Symptoms of Mould Illness

To be diagnosed with CIRS/Mould Illness you need to have a multisystem, multi-symptom illness.

In research Dr. Shoemaker found that 35 health symptoms could be categorised into 13 clusters. If a patient is confirmed to have 8 or more clusters of symptoms the likelihood of presence of CIRS exceeds 95%. A cluster is positive if you have one or more symptoms in each group. When combined with VCS deficits, symptom clusters can yield an accuracy of 98.5%, with false negatives < 2%. (Shoemaker et al, 2017). [Note clusters and VCS cannot differentiate  CIRS-WDB from other CIRS causes such as CIRS Lyme].

Dr. Shoemaker says that it’s reasonable to do further testing if you are positive for 6+ symptom clusters  (Berry, 2014).


Dr. McMahon says that in children < 11 years they’ll often have only 6+ symptom clusters while children 11+ years will have 8+ symptom clusters, as per adults. Very young children, < 5 years may present with only one symptom (e.g. chronic headaches, chronic fatigue, chronic abdominal pains, inability to potty train, ADHD) that will, if not treated, develop into the full CIRS multisystem, multi-symptom illness. (Mold Illness and Children Webinar, 2017).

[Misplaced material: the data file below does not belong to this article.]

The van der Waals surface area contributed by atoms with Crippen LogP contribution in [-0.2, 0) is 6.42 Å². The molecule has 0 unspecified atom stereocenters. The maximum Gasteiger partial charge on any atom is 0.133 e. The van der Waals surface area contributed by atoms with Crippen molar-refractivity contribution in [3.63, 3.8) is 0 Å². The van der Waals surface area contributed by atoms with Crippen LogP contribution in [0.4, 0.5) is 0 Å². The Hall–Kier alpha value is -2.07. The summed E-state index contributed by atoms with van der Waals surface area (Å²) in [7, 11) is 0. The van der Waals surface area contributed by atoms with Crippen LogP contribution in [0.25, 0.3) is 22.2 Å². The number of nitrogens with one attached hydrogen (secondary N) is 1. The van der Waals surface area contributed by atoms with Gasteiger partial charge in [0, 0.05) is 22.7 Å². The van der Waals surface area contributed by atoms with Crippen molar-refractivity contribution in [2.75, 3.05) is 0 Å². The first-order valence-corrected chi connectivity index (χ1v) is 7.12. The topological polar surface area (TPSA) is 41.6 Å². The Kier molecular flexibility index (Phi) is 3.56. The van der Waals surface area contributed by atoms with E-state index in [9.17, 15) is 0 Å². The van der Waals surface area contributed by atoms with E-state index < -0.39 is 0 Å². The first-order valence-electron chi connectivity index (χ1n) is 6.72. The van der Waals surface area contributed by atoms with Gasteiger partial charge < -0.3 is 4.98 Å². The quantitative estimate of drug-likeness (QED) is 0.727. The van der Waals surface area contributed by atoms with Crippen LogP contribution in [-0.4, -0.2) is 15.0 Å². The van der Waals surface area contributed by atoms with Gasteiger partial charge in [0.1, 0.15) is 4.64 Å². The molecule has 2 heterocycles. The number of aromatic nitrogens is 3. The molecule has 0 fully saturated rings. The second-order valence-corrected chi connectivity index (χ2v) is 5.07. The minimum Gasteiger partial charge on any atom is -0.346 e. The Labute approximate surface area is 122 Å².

CIRS Symptom Clusters

Cluster 1: Fatigue Related
Chronic fatigue
Cluster 2: Muscle & Cognitive
Decreased assimilation of knowledge
Body aches
Light sensitivity
Cluster 3: Cognitive
Memory impairment
Word recall
Cluster 4: Concentration
Difficulty concentrating
Cluster 5: Pain
Joint Pain
AM Stiffness
Cluster 6: Nerve/Skin
Unusual skin sensations
Cluster 7: Respiratory
Shortness of Breath
Sinus congestion
Cluster 8: Various
Excessive Thirst
Cluster 9: Various
Appetite swings
Difficulty regulating temperature
Frequent urination
Cluster 10: Various
Red eyes
Blurred vision
Mood swings
Ice pick pain
Night sweats
Cluster 11: GI & Nerve
Abdominal pain
Cluster 12: Various
Metallic taste
Cluster 13: Various
Static Shocks

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  • Shoemaker, R.C., Heyman, A., Mancia, A. & Ryan, J.C. (2017). Inflammation Induced Chronic Fatiguing Illnesses: A steady march towards understanding mechanisms and identifying new biomarkers and therapies. Internal Medicine Review, (3)10. doi: 10.18103/imr.v3i10.585 | Full text